The word sababa means “cool” or “awesome” in Hebrew slang. It is also the name of a Jewish a capella group at the University of North Carolina at Chapel Hill.
One thing that is sababa about Sababa is the fact that four of its 12 members hail from Charlotte and are former members of Temple Beth El and its Teen Band and Teen Vocal Ensemble.
Temple Beth El’s Cantor, Andrew Bernard, says that having four former students “singing together in Sababa affirms the goals for our children at temple: to give them an enduring connection with Judaism, to help them find a meaningful way to express their Judaism, and to create community that will remain strong even beyond the walls of the synagogue.”
The group was formed in 2006 and has come a long way, according to Nick Montoni, a junior who serves as Sababa’s assistant musical director.
Auditions test would-be members’ oral recall, sight-reading and singing performance, “but in its formative years, people couldn’t even read music,” Montoni said.
That certainly is not true of Montoni, who helps arrange the group’s music and leads warm-ups and songs in practice when musical director junior Chelsea Kutner is absent, and plays the piano.
Montoni said he also enjoys the group’s Jewish emphasis and identity.
“When I joined Sababa,” said Montoni, “I had not yet gotten involved in Hillel (UNC’s Jewish student life organization). This was a great way to bond with other Jews who also happen to like singing.”
Three UNC freshman, all tutored by Montoni when they were studying for their bar mitzvahs at Temple Beth El, have joined Montoni in Sababa.
For Max Malter, Sababa is his first foray into singing publically. “I was really active in band, but I had never sung before” Malter said.
Malter says everyone has been welcoming, and Nick Dankner, a senior member and music major, is giving him and the other new Sababa members voice lessons.
Kyle Kufert was “looking for something musical to do.” He says being a member of Sababa is like “being part of a really cool club.”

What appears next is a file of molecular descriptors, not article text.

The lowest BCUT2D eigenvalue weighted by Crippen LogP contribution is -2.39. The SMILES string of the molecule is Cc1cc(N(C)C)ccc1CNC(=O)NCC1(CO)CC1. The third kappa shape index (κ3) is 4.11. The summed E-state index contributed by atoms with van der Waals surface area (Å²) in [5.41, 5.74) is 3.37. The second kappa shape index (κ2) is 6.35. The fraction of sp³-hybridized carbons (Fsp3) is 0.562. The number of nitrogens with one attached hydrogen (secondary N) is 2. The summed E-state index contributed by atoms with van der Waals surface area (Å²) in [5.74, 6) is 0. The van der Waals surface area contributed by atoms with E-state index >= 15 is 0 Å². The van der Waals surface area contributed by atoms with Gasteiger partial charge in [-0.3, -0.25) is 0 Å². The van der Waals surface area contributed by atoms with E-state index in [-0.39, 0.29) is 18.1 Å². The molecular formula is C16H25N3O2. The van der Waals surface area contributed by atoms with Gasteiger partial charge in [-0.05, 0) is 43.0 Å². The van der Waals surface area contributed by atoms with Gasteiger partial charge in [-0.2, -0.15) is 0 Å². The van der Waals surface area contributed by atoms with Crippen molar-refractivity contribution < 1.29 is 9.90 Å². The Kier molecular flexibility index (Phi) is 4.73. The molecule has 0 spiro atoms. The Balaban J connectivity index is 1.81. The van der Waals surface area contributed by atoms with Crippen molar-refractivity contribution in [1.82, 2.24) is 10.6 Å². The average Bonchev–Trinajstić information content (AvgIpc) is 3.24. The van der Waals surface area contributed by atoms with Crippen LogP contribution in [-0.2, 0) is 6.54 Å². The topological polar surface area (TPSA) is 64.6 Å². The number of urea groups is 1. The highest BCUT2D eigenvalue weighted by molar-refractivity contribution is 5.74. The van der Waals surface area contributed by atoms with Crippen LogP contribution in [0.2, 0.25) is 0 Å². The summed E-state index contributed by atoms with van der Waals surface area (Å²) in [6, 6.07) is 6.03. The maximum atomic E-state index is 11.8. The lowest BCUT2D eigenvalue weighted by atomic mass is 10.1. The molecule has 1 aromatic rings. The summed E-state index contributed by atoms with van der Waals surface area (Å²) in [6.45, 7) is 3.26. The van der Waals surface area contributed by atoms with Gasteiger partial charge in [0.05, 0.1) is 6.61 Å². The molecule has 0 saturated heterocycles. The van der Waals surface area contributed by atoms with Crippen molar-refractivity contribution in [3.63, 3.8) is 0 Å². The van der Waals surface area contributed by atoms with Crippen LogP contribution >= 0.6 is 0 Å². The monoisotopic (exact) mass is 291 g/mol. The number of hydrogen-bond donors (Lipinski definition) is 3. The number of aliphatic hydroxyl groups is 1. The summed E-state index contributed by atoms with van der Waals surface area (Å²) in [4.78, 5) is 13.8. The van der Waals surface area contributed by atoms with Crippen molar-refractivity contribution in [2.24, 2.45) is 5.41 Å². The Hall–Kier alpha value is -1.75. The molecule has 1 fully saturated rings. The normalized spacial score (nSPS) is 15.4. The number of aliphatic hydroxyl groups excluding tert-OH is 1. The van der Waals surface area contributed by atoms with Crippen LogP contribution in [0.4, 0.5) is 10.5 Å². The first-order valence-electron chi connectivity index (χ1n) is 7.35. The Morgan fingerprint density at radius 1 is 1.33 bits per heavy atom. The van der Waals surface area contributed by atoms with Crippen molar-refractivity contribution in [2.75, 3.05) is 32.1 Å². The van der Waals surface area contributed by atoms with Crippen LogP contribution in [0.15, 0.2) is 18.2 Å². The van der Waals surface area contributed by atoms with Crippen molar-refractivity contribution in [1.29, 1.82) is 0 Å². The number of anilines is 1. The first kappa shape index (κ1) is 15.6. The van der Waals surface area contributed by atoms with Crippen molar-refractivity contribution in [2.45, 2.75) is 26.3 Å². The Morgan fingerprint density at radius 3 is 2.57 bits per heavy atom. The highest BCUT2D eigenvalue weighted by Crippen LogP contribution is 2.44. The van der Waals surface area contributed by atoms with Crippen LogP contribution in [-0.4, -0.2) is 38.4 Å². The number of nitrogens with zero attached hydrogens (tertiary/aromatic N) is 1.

Noah Lieberman – recruited by Montoni with the line, “You do musical theatre, right?” – said he loves the group’s camaraderie.
“Even for those of us who knew each other already, Sababa provides another way of interacting with each other,” he said.
The group meets two evenings each week for two-hour rehearsals: one with the group’s men and women practicing separately, and one with them practicing together.
“We try to keep an even balance of men and women,” sophomore Sababa member Emily Kukua said.
A majority of the group’s songs are sung in English, but some Hebrew is included in their repertoire.
“The audience is very receptive to our status as non-Christians,” said Montoni. Ilona Fleischer, a second-semester sophomore, said, “Our biggest fan base is friends of Sababa members.”
The group is well known for its sense of humor, and for taking well-known songs and giving them a Jewish twist. For instance, at Chapel Hill’s annual Holiday Concert, Sababa sang the popular holiday song, “All I Want for Christmas is You,” but “you” was replaced with “Jews.”
“People are very receptive to our unique sense of humor,” Montoni said.
Katya Lezin is a freelance writer. Do you have a story idea for Katya? Email her at bowserwoof@ mindspring.com.
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